What is your fondest memory from your time at NYU?
As a freshman I directed a play for the English and Dramatic Literature Organization called Three Days of Rain—I’d never done anything like it and had to teach myself on the fly, but it was a blast and honestly, the show was pretty good!
Did any professor or mentor at NYU influence your decision to go for your dreams?
My writing professor Dave King was—and still is—an influence. He took such a thoughtful approach to teasing the best writing out of his students and, in the way the best professors do, invested heavily in their success.
What was your favorite class at NYU? Did it impact your career in any way?
Directing the Actor was a thrill, and I’ve found it immensely useful in working with writers as an editor. The psychology is the same—getting the best performance out of an actor is so much about creating a sense of trust and fostering creativity.
You’ve had tremendous success at this stage in your career! What accomplishments are you most proud of? What do you hope to achieve next?
I’m most proud that the growth and success that my brands have achieved did not come at the expense of the people doing the work—my teams have been as invested as I am, as passionate about the work, and as proud of the results. Finding and nurturing talent in others is one of the greatest satisfactions of my career.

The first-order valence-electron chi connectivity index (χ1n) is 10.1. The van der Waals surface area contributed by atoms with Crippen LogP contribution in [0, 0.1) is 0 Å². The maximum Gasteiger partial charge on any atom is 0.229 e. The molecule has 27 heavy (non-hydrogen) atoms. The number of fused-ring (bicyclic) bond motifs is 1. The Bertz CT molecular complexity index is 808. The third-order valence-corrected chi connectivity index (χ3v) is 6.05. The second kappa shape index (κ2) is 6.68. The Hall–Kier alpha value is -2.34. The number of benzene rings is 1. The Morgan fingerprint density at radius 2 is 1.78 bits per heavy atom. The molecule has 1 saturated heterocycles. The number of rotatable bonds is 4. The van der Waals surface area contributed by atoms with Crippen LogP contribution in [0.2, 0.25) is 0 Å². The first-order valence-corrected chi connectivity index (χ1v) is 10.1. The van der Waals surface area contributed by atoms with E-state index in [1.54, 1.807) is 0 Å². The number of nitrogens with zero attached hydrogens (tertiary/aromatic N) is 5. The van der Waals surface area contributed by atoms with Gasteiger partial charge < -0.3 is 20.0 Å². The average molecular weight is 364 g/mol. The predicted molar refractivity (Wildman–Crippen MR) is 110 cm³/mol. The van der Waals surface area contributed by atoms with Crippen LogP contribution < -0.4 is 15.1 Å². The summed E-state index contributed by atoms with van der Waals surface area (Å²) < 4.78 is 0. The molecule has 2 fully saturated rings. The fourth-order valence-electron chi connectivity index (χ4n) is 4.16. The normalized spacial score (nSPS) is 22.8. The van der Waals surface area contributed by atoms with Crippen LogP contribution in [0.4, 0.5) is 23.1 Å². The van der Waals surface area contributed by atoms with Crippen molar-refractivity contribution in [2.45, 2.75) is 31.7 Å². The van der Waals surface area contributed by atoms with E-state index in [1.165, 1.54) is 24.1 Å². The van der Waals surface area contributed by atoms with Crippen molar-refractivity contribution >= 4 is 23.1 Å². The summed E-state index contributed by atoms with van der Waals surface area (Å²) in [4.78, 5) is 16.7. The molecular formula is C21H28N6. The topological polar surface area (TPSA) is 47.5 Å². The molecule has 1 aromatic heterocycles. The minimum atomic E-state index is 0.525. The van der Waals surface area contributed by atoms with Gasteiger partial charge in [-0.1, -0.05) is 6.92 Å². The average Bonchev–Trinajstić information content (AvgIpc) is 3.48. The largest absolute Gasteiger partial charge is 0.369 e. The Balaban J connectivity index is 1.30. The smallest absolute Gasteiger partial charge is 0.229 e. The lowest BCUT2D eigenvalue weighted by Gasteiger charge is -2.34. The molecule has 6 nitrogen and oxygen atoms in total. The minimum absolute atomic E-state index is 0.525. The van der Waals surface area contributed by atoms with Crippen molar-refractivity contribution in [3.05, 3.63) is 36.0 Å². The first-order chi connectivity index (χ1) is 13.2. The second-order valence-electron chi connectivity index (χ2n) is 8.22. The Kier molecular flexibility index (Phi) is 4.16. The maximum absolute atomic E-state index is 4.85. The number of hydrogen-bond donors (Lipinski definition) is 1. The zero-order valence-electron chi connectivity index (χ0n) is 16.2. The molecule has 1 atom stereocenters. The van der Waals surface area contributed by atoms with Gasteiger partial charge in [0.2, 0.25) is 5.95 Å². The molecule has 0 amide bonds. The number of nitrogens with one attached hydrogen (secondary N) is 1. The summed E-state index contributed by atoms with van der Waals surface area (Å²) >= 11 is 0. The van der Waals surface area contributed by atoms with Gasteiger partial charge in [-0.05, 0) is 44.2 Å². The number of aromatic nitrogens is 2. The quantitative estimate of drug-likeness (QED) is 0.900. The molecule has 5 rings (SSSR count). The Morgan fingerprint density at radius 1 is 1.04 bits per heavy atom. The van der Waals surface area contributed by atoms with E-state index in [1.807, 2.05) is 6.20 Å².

You’ve been hailed as a digital-savvy person who understands the importance of data. How do you use this to connect with your audience?
Data is just another way of saying: understanding my audience. It’s paramount. I like to say that I’m not really even the boss of my brand—the reader is. That’s why we’re able to reach such big audiences and get such great engagement from them at the same time—we know exactly who they are and what their lives are like and what will excite them.
Cosmo has long been championed as an empowering platform for women. What challenges and/or rewards do you see for women in media?
I chose to work in this industry because I was awed, in my early days as a magazine intern, at seeing how women (and particularly young women) were given a seat at the table and really, actually listened to. It occurred to me that when you’re at the helm of a brand whose mission is to reach young women, and you are a young woman, the people in charge will respect your expertise. I wish that were more common across all industries, but I’m happy to see it’s increasingly moreso.
What has been your greatest success, personally and/or professionally?
My greatest success is simple: it’s the fact that my passion for the work is a renewable resource. No matter how frenetic or busy, no matter how hard, no matter how late, I always want to do more, because I love it and it’s FUN.
What has been the biggest surprise, personally and/or professionally?
I’m a type-A Virgo who’s spent my entire life trying to be perfect, and my biggest shock came recently when I realized that perfection isn’t actually the end-all be-all. In fact, it can hold you back.